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Posts from the ‘Former Soviet Union’ Category

Methodological basis of the study of urbanization in the USSR

Article by Mark Meerovich, published in / Фундаментальные исследования РААСН по научному обеспечению развития архитектуры, градостроительства и строительной отрасли Российской Федерации в 2014 году: сб. науч. тр. РААСН / Юго-Западный государственный университет; под ред. А.В. Кузьмина и др. Курск: Изд-во «Деловая полиграфия», 2015. – 662 с., С. 364-376.

Mark Meerovich, Irkutsk State Technical University, emark@inbox.ru

Download full Text (in Russian):
Methodological basis of the study of urbanization in the USSR_Meerovich

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Urban Design for Mussolini, Stalin, Salazar, Hitler and Franco During the Interwar Period

Session M50 at the 12th International Conference of the European Association for Urban History (Lisbon, September 3–6, 2014)

Conference Publication

Christian von Oppen, Technische Universität Berlin, christian.von.oppen@uni-weimar.de

Urban design played a central role for the European dictatorships during the 20th century, it served to legitimate the regime, to produce agreement, to demonstrate power, efficiency and speed, it communicated the social, as well as design projects, of the dictatorial regimes domestically and internationally, it tied old experts, as well as new, to the regime. Dictatorial urban design also played an important role after the fall of the dictatorships: It became the object of structural and verbal handling strategies: of demolition, of transformation, of reconstruction, of forgetting, of suppressing, of re-interpretation and of glorification. The topic area is, therefore, both historical and relevant to the present day. The discussion of the topic area is, like it or not, always embedded in the present state of societal engagement with dictatorships.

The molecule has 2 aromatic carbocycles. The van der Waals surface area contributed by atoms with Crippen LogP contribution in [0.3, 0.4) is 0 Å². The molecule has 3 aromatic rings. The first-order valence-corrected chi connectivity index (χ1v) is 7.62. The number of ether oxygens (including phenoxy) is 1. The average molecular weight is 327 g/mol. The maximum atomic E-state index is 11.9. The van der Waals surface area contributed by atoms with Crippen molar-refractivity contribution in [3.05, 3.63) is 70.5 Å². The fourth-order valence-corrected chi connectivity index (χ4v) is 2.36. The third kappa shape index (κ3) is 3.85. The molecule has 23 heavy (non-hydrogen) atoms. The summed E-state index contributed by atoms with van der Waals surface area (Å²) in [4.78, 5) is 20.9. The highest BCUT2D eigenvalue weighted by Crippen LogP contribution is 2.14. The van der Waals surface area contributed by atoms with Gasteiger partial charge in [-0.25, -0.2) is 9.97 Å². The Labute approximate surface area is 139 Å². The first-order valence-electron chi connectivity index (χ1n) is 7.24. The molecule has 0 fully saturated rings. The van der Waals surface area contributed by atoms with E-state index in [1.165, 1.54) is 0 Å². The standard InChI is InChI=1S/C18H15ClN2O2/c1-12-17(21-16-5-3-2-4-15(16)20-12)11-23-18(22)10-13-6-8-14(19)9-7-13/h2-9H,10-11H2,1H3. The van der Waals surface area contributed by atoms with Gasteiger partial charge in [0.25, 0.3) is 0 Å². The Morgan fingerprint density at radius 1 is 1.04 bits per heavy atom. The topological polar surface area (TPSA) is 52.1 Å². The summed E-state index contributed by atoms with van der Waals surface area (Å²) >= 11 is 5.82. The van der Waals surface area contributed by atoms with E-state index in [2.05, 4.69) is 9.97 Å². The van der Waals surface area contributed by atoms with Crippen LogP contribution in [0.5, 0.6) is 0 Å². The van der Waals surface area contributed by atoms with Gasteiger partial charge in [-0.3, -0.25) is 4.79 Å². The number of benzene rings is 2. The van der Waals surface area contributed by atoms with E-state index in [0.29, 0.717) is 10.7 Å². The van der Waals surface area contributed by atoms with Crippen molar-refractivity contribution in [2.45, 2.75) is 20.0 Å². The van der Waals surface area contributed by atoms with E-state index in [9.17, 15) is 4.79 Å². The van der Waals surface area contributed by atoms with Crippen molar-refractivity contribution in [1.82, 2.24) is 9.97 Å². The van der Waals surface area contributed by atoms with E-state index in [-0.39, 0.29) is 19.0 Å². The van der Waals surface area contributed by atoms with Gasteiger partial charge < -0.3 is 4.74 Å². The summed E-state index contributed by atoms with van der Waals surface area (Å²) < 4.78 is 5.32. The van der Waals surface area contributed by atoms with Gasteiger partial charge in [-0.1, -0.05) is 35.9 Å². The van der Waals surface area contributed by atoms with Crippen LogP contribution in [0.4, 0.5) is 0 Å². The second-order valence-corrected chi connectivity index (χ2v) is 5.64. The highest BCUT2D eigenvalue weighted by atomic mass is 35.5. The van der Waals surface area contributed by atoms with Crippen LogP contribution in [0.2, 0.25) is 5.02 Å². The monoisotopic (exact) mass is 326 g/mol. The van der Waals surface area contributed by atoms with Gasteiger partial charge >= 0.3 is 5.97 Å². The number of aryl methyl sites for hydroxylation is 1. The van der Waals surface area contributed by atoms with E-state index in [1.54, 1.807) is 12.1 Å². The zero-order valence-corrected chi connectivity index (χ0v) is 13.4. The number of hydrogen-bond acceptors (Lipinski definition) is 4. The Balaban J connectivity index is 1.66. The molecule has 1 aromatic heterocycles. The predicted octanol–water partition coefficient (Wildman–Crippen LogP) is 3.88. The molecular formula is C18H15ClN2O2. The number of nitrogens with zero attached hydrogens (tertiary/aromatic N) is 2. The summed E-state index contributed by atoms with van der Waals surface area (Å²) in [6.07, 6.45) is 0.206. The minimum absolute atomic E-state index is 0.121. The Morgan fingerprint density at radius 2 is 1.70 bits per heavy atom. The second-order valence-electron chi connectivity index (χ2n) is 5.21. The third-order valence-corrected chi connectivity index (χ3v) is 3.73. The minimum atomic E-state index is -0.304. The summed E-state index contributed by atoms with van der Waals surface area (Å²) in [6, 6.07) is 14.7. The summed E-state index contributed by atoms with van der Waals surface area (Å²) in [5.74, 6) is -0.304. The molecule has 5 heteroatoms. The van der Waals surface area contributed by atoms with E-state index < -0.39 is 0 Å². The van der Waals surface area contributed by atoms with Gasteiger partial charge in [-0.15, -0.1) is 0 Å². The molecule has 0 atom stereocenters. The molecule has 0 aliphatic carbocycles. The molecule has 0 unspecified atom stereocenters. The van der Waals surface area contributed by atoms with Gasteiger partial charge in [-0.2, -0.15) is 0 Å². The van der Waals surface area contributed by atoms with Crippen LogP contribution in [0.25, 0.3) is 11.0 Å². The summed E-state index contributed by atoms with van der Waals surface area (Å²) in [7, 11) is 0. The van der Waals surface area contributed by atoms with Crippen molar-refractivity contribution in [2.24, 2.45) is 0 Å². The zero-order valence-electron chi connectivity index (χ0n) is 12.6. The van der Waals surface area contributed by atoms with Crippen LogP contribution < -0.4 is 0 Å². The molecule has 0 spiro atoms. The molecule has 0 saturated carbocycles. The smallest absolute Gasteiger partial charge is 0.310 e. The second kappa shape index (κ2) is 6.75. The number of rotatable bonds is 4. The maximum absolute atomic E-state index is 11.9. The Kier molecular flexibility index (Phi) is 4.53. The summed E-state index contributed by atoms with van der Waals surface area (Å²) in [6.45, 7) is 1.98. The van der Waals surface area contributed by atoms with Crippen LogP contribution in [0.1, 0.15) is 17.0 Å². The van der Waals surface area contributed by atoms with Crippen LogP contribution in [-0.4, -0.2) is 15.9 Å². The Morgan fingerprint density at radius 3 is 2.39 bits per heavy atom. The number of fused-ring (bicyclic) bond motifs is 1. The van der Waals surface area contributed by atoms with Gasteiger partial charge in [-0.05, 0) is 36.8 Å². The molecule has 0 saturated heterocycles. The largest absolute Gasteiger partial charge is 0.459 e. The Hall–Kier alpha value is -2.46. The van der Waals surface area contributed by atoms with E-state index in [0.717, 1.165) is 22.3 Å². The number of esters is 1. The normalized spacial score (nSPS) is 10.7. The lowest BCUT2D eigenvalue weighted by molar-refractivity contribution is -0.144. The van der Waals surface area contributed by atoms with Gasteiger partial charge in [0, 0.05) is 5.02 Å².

Read more and download full papers >

Politics and Public Space in Slovakia between 1938 and 1945:
The example of Prešov

Martin Pekár
Pavol Jozef Šafárik University in Košice, Slovakia

The Stalinisation of Estonian town planning: visions and heritage
Siim Sultson
University of Technology, Estonian Entrepreneurship University of Applied Sciences – Tallinn – Estonia

Stalin’s Sacred Capital:
Dreams and Reality, Propaganda and Necessity in 1930s Moscow

Olga Zinovieva
Lomonosov Moscow State University

Städtebau im Schatten Stalins

Book Presentation

Olga Zinovieva, Moscow State University, olga@zinovieva.me

In May 28 2015, the Central House of Architects in Moscow is hosting a conference on totalitarian architecture associated with the presentation of the book “Urban design in the shadow of Stalin” by Harald Bodenschatz and Christiane Post. Several members of the UEDXX network: Harald Bodenschatz, Thomas Flierl, Tilman Harlander and Olga Zinovieva – will give their papers for this occasion.
The Central House of Architects is a historical building, designed in several steps by outstanding architects: Adolf Ericsson in 1896 as a town residence and Andrei Burov, Alexander Vlasov and Miron Mirzhanov in 1941.

Download full programm > Konferenz-Architektur-Programm-de-ru

Urbanism and Dictatorship – A European Perspective

Book presentation
Monday, May 4, 2015. 7 pm
Bücherbogen, Savignyplatz (Berlin)

Organized by Bücherbogen am Savignyplatz and Deutscher Werkbund Berlin e.V.

Guests: the authors Christine Beese, Harald Bodenschatz, Thomas Flierl, Christian von Oppen, Piero Sassi and Max Welch Guerra

Moderation: Claudia Kromrei (Deutscher Werkbund Berlin)

Piero Sassi, Bauhaus-Universität Weimar, piero.sassi@uni-weimar.de

Der Städtebau der europäischen Diktaturen in der ersten Hälfte des 20. Jahrhunderts diente nicht nur der Herrschaftssicherung im eigenen Lande, sondern auch der Anerkennung durch die demokratischen Staaten. Nach der Machtübergabe an das nationalsozialistische Regime geriet er mehr und mehr zur Trumpfkarte im Wettbewerb unter den großen Diktaturen Europas – fast wie in der Zeit des Absolutismus. Jenseits aller Konflikte und politischer Orientierungen bestand ein intensiver fachlicher Austausch unter den Ländern Europas.